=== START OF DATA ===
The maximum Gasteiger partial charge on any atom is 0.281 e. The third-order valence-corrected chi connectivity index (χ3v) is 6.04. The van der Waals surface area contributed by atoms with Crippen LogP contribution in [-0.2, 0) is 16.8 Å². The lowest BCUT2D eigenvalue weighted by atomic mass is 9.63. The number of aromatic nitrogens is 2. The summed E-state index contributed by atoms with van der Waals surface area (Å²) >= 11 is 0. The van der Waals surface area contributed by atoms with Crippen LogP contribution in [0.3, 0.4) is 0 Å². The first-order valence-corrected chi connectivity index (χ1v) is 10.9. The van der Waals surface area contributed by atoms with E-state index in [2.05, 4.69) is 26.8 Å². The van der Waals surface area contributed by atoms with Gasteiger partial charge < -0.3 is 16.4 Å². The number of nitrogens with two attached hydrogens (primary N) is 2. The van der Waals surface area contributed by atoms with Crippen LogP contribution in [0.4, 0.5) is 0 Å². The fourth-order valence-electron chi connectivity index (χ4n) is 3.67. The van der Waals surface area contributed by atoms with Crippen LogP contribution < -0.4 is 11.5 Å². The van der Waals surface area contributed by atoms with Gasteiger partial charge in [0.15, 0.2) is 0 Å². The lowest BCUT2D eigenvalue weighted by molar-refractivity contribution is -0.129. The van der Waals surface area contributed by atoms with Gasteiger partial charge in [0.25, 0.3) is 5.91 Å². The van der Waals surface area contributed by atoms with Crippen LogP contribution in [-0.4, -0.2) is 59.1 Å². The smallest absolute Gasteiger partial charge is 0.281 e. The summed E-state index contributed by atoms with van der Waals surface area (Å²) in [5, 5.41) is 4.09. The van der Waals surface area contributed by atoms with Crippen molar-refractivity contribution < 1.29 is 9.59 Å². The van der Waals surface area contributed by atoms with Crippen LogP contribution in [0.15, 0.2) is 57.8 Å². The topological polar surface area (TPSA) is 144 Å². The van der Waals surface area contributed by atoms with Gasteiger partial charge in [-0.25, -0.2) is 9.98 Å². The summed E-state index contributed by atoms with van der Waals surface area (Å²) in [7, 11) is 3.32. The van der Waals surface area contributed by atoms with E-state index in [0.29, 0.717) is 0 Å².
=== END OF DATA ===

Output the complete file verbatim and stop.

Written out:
The maximum Gasteiger partial charge on any atom is 0.281 e. The third-order valence-corrected chi connectivity index (χ3v) is 6.04. The van der Waals surface area contributed by atoms with Crippen LogP contribution in [-0.2, 0) is 16.8 Å². The lowest BCUT2D eigenvalue weighted by atomic mass is 9.63. The number of aromatic nitrogens is 2. The summed E-state index contributed by atoms with van der Waals surface area (Å²) >= 11 is 0. The van der Waals surface area contributed by atoms with Crippen LogP contribution in [0.3, 0.4) is 0 Å². The first-order valence-corrected chi connectivity index (χ1v) is 10.9. The van der Waals surface area contributed by atoms with E-state index in [2.05, 4.69) is 26.8 Å². The van der Waals surface area contributed by atoms with Gasteiger partial charge < -0.3 is 16.4 Å². The number of nitrogens with two attached hydrogens (primary N) is 2. The van der Waals surface area contributed by atoms with Crippen LogP contribution in [0.4, 0.5) is 0 Å². The fourth-order valence-electron chi connectivity index (χ4n) is 3.67. The van der Waals surface area contributed by atoms with Crippen LogP contribution < -0.4 is 11.5 Å². The van der Waals surface area contributed by atoms with Gasteiger partial charge in [0.15, 0.2) is 0 Å². The lowest BCUT2D eigenvalue weighted by molar-refractivity contribution is -0.129. The van der Waals surface area contributed by atoms with Gasteiger partial charge in [0.25, 0.3) is 5.91 Å². The van der Waals surface area contributed by atoms with Crippen LogP contribution in [-0.4, -0.2) is 59.1 Å². The smallest absolute Gasteiger partial charge is 0.281 e. The summed E-state index contributed by atoms with van der Waals surface area (Å²) in [5, 5.41) is 4.09. The van der Waals surface area contributed by atoms with Crippen molar-refractivity contribution < 1.29 is 9.59 Å². The van der Waals surface area contributed by atoms with Crippen LogP contribution in [0.15, 0.2) is 57.8 Å². The topological polar surface area (TPSA) is 144 Å². The van der Waals surface area contributed by atoms with Gasteiger partial charge in [-0.25, -0.2) is 9.98 Å². The summed E-state index contributed by atoms with van der Waals surface area (Å²) in [7, 11) is 3.32. The van der Waals surface area contributed by atoms with E-state index in [0.29, 0.717) is 0 Å².